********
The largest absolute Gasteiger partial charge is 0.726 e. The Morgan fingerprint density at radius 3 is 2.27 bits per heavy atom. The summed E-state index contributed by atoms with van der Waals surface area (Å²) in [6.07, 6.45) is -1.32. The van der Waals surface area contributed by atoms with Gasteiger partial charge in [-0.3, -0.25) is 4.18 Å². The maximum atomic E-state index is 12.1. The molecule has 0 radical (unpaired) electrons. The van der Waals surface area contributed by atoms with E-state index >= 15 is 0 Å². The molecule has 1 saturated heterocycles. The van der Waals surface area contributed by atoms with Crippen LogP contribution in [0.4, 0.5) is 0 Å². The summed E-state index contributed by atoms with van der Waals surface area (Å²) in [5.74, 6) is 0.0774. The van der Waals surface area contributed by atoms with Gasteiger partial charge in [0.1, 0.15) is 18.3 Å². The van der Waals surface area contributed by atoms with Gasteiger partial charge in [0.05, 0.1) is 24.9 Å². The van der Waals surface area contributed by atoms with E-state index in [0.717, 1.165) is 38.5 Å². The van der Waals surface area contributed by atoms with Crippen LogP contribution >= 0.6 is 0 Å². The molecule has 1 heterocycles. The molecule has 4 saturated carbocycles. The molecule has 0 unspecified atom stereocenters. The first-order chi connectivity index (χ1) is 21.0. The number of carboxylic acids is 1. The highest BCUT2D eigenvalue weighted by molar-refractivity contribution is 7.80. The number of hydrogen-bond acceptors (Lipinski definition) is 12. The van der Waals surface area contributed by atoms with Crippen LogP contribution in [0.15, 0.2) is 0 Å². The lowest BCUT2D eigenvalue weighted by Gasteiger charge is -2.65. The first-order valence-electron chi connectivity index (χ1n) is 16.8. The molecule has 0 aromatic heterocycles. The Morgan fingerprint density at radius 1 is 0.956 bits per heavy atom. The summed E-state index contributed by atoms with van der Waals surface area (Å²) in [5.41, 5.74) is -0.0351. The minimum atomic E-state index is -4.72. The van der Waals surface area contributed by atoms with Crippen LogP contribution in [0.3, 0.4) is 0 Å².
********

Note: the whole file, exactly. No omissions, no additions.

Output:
The largest absolute Gasteiger partial charge is 0.726 e. The Morgan fingerprint density at radius 3 is 2.27 bits per heavy atom. The summed E-state index contributed by atoms with van der Waals surface area (Å²) in [6.07, 6.45) is -1.32. The van der Waals surface area contributed by atoms with Gasteiger partial charge in [-0.3, -0.25) is 4.18 Å². The maximum atomic E-state index is 12.1. The molecule has 0 radical (unpaired) electrons. The van der Waals surface area contributed by atoms with E-state index >= 15 is 0 Å². The molecule has 1 saturated heterocycles. The van der Waals surface area contributed by atoms with Crippen LogP contribution in [0.4, 0.5) is 0 Å². The summed E-state index contributed by atoms with van der Waals surface area (Å²) in [5.74, 6) is 0.0774. The van der Waals surface area contributed by atoms with Gasteiger partial charge in [0.1, 0.15) is 18.3 Å². The van der Waals surface area contributed by atoms with Gasteiger partial charge in [0.05, 0.1) is 24.9 Å². The van der Waals surface area contributed by atoms with E-state index in [0.717, 1.165) is 38.5 Å². The van der Waals surface area contributed by atoms with Crippen LogP contribution >= 0.6 is 0 Å². The molecule has 1 heterocycles. The molecule has 4 saturated carbocycles. The molecule has 0 unspecified atom stereocenters. The first-order chi connectivity index (χ1) is 21.0. The number of carboxylic acids is 1. The highest BCUT2D eigenvalue weighted by molar-refractivity contribution is 7.80. The number of hydrogen-bond acceptors (Lipinski definition) is 12. The van der Waals surface area contributed by atoms with Crippen LogP contribution in [0.15, 0.2) is 0 Å². The lowest BCUT2D eigenvalue weighted by Gasteiger charge is -2.65. The first-order valence-electron chi connectivity index (χ1n) is 16.8. The molecule has 0 aromatic heterocycles. The Morgan fingerprint density at radius 1 is 0.956 bits per heavy atom. The summed E-state index contributed by atoms with van der Waals surface area (Å²) in [5.41, 5.74) is -0.0351. The minimum atomic E-state index is -4.72. The van der Waals surface area contributed by atoms with Crippen LogP contribution in [0.3, 0.4) is 0 Å².